LED direction board

for many years I wanted to do this project, it’s so simple and I already bought the parts for it. All it does is detect the state of an IO pin on a microcontroller. The special thing is it detects high, low, or high-z. It’s green/red so it’s especially not useful to Frank, but I like it a lot. You can use it on logic that goes down to *just over* 3.3v because of the way I designed it.

The special thing I did is use LEDs that are wired against each other, if the voltage flows one way one LED lights up, if it flows the other way, the other one lights up. If the pin is high-z, then no current flows and nothing lights up. This is accomplished by one leg of the LED being tied (through a resistor) to the microcontroller pin and the other leg being tied to a voltage regulator set for exactly half of Vcc. I say ‘exactly’ but if your LEDs have different voltage drops and you want the same current through both of them with one resistor you may have to tweak the voltage off of center to accomplish that. I installed a spot for fixed or variable voltage regulators based on the 1117 style (pretty much the successor to the 78xx/317/337 stuff).

teeny, but I could cram those resistors closer, or use a resistor network, and make the regulator able to be snapped off so multiple boards can use one regulator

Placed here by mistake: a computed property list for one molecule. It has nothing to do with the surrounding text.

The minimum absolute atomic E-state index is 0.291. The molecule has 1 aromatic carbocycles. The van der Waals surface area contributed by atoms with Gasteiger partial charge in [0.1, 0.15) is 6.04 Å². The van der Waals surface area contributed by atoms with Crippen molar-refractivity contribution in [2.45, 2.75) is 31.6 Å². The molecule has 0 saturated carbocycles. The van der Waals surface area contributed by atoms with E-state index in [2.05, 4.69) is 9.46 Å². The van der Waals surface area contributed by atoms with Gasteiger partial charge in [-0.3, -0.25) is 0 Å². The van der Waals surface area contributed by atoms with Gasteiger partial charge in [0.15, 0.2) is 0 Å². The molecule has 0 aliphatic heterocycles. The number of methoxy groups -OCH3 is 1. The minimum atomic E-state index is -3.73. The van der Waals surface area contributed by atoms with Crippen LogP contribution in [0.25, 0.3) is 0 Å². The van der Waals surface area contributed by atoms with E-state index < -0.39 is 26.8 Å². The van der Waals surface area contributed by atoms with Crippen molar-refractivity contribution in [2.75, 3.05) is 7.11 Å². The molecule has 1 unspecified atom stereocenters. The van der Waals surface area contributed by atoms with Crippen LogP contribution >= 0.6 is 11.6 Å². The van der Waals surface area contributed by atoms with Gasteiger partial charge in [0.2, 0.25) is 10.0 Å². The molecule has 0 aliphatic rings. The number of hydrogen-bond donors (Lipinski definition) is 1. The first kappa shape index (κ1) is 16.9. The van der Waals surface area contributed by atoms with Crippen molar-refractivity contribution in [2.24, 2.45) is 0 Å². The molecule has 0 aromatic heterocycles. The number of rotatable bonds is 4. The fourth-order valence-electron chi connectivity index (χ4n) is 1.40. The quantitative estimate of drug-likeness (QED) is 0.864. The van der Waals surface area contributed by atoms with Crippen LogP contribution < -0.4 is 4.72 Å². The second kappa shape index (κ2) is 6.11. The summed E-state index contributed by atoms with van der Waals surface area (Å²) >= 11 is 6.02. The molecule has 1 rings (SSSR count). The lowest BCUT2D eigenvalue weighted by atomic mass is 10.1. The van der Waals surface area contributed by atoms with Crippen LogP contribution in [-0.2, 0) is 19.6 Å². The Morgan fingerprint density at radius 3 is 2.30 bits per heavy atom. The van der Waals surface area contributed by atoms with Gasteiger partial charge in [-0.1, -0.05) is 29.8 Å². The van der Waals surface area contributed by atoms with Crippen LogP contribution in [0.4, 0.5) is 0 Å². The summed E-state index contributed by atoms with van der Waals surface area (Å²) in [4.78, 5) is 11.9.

The problem with this design is that you need LEDs that are a bit below half the voltage drop so there’s room to regulate that current with a resistor. You can’t find much below 1.65v LEDs, not in this package. I have thought about how else to do this. I can just have one LED pulled high and one LED pulled low from an IO pin, but the problem there is will I get both LEDs to light for a high-z signal? I think that would happen for logic levels over 3.3v, but for levels between 3.3v and 1.7v only one will light because of the forward voltage drop of both LEDs in series being too much for the voltage rails to push through. I could do something like this with comparators, but how do I detect a third state? perhaps 2 resistors and some transimpedance amplifiers? Yeah, I’ll bet you never thought you’d actually hear that word outside of college. The problem there is that I need 2 op amps per IO pin, that’s a lot bigger board and I’d rather keep things simple. Anyway, it works, board files here:

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